TP: M&A professionals have access to better analytical technologies than ever before. Has technology helped make valuation more precise and prevent common blunders?
AD: No. It has just allowed analysts to hide their biases better. It is an irony that our valuations have become less precise as we have access to richer data and more powerful models.
TP: M&A practitioners know that it isn’t all about the numbers: mental biases can impact a target’s valuation. In your opinion, what is the most dangerous of these human or cognitive biases, and how can it be overcome?
AD: None of the above. The bias in M&A comes from a simpler source, which is how you make money from M&A. In my view, the M&A process is hopelessly screwed up, with deal makers (bankers) also operating as deal analysts. How can they be unbiased when their payoff comes only if the deal gets done? Asking a banker whether an M&A deal makes sense is like asking a plastic surgeon whether there is something wrong with your face.
TP: It’s called the IKEA effect — the tendency to place a disproportionately high value on things that you build yourself. How can M&A advisors manage unrealistic valuation expectations from sellers who have spent years building their business?
AD: Point out to them that M&A is not about what you think the value of something is, but what others are willing to pay for it. Put simply, do what realtors do when a homeowner wants to overprice his or her house. Try to reason with the homeowner, and if he or she refuses to listen, let that house be listed at too high a price and not sell. You can lead a horse to water, but you cannot make him drink.
TP: Recently, we’ve seen tech valuations go through the roof. Why do you think this is happening and is the hype warranted?
AD: The tech sector is 25% of the economy and includes mature companies like Microsoft, Intel and Apple and young growth companies like Spotify and NVIDIA. You cannot lump them all into one sector and make broad statements about them. I think we need to be more discriminating about what part of the tech sector we think is overvalued. I think that user-based and subscriber-based tech companies (public ones like Netflix and private companies like Lime) are being overpriced, whereas the older tech companies that produce the architecture of the internet like Intel are fairly valued.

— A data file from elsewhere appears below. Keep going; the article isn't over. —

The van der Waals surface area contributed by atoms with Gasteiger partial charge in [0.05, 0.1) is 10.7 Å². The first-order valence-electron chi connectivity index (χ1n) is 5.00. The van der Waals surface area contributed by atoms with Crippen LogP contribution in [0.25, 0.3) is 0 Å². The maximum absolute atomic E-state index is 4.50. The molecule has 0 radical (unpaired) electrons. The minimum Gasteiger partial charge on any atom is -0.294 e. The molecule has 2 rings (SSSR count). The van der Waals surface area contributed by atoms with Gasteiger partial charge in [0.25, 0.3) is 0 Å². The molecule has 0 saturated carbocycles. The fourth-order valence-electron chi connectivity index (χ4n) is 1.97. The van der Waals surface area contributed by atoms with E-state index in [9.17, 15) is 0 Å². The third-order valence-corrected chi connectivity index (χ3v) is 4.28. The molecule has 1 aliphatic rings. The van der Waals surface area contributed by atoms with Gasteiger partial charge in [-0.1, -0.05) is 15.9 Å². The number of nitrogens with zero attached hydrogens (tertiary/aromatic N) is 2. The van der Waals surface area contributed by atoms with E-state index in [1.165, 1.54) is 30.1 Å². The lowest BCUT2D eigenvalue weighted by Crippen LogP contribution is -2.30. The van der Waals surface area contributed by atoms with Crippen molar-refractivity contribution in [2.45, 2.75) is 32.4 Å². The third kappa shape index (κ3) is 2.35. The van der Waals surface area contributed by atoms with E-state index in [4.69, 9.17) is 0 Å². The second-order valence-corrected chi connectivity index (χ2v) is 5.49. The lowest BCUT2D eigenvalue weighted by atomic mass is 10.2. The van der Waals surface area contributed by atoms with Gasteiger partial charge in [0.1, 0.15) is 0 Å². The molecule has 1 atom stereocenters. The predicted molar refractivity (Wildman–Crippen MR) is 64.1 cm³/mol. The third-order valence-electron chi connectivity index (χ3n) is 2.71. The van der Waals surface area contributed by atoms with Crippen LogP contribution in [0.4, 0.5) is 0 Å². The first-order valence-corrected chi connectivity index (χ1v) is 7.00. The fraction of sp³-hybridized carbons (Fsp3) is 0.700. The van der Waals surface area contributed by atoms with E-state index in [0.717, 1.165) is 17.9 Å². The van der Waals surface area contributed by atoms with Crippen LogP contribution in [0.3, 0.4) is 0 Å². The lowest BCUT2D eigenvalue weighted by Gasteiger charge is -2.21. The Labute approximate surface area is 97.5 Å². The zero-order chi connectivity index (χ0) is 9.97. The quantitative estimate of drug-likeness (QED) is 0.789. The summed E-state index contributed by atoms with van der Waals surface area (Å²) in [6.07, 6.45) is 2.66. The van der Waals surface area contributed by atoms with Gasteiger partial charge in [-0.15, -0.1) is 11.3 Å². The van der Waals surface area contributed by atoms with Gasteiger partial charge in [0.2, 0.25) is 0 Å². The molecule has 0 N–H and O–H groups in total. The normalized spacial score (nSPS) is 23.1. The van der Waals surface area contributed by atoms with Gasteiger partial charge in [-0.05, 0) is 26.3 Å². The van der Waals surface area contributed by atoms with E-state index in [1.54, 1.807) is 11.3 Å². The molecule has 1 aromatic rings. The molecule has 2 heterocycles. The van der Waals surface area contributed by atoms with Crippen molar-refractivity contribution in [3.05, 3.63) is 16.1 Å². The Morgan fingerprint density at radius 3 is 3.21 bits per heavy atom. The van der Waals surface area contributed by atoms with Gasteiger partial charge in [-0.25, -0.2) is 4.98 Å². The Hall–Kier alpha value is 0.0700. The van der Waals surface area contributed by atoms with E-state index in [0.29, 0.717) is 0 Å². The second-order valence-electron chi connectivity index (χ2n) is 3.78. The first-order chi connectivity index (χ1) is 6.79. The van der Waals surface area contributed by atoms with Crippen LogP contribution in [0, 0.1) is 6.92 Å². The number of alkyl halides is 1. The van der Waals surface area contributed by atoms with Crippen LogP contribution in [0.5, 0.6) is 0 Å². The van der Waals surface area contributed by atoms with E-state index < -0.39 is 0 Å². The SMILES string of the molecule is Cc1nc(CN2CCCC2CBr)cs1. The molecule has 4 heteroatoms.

TP: Is it more difficult to arrive at a valuation in a strategic deal rather than in a strictly financial one?
AD: The very fact that you use the word strategic suggests to me that you have already lost the battle. Strategic is a word that gets used to justify bad deals. My suggestion is that if you see synergy or some value that you can create as a joint entity in a deal, you explicitly forecast how that synergy will play out in the cash flows and value it. Stop using buzzwords (like strategic) to justify bad deals.
TP: Valuation – Art or Science?
AD: It is neither. Unlike a science, it does not yield precise answers. Unlike art, it is not always in the eye of the beholder. As a craft, you get better at it by practicing it, and you never ever quite master it. There is always something new to learn.